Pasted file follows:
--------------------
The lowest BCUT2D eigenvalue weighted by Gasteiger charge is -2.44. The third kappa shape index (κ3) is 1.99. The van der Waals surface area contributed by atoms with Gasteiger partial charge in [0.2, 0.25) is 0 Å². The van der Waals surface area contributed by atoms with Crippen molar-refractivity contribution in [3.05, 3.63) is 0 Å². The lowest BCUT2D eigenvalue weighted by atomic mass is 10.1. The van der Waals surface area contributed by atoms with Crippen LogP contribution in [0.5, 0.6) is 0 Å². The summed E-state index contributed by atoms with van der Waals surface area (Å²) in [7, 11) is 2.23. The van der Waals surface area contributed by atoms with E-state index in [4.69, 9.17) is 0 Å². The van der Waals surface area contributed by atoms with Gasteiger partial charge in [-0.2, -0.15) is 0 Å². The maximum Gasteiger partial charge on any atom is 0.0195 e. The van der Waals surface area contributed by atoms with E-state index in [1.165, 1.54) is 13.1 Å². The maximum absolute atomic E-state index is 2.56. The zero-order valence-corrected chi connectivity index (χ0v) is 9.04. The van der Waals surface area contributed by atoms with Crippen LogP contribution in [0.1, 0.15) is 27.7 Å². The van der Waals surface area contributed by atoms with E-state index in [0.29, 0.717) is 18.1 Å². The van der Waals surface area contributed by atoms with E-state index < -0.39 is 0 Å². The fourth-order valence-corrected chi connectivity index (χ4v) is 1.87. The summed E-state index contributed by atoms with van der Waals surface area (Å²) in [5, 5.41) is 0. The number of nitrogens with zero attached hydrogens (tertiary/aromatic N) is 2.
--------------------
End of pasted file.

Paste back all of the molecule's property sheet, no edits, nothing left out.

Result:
The lowest BCUT2D eigenvalue weighted by Gasteiger charge is -2.44. The third kappa shape index (κ3) is 1.99. The van der Waals surface area contributed by atoms with Gasteiger partial charge in [0.2, 0.25) is 0 Å². The van der Waals surface area contributed by atoms with Crippen molar-refractivity contribution in [3.05, 3.63) is 0 Å². The lowest BCUT2D eigenvalue weighted by atomic mass is 10.1. The van der Waals surface area contributed by atoms with Crippen LogP contribution in [0.5, 0.6) is 0 Å². The summed E-state index contributed by atoms with van der Waals surface area (Å²) in [7, 11) is 2.23. The van der Waals surface area contributed by atoms with E-state index in [4.69, 9.17) is 0 Å². The van der Waals surface area contributed by atoms with Gasteiger partial charge in [-0.2, -0.15) is 0 Å². The maximum Gasteiger partial charge on any atom is 0.0195 e. The van der Waals surface area contributed by atoms with E-state index in [1.165, 1.54) is 13.1 Å². The maximum absolute atomic E-state index is 2.56. The zero-order valence-corrected chi connectivity index (χ0v) is 9.04. The van der Waals surface area contributed by atoms with Crippen LogP contribution in [0.1, 0.15) is 27.7 Å². The van der Waals surface area contributed by atoms with E-state index in [0.29, 0.717) is 18.1 Å². The van der Waals surface area contributed by atoms with E-state index < -0.39 is 0 Å². The fourth-order valence-corrected chi connectivity index (χ4v) is 1.87. The summed E-state index contributed by atoms with van der Waals surface area (Å²) in [5, 5.41) is 0. The number of nitrogens with zero attached hydrogens (tertiary/aromatic N) is 2.